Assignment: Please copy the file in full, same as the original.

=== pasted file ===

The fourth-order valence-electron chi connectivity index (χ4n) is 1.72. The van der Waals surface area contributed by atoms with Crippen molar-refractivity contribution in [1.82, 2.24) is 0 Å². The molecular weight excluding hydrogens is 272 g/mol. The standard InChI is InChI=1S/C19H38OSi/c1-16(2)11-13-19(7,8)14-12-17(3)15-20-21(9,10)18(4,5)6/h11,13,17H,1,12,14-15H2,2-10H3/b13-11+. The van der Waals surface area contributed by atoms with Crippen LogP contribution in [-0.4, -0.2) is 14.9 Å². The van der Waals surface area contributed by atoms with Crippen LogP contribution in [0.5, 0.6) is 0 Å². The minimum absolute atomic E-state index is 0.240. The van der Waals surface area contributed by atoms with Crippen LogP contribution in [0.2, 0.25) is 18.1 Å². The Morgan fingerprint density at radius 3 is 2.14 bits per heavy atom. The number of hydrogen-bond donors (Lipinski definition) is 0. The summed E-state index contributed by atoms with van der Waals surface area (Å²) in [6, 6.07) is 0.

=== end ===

The fourth-order valence-electron chi connectivity index (χ4n) is 1.72. The van der Waals surface area contributed by atoms with Crippen molar-refractivity contribution in [1.82, 2.24) is 0 Å². The molecular weight excluding hydrogens is 272 g/mol. The standard InChI is InChI=1S/C19H38OSi/c1-16(2)11-13-19(7,8)14-12-17(3)15-20-21(9,10)18(4,5)6/h11,13,17H,1,12,14-15H2,2-10H3/b13-11+. The van der Waals surface area contributed by atoms with Crippen LogP contribution in [-0.4, -0.2) is 14.9 Å². The van der Waals surface area contributed by atoms with Crippen LogP contribution in [0.5, 0.6) is 0 Å². The minimum absolute atomic E-state index is 0.240. The van der Waals surface area contributed by atoms with Crippen LogP contribution in [0.2, 0.25) is 18.1 Å². The Morgan fingerprint density at radius 3 is 2.14 bits per heavy atom. The number of hydrogen-bond donors (Lipinski definition) is 0. The summed E-state index contributed by atoms with van der Waals surface area (Å²) in [6, 6.07) is 0.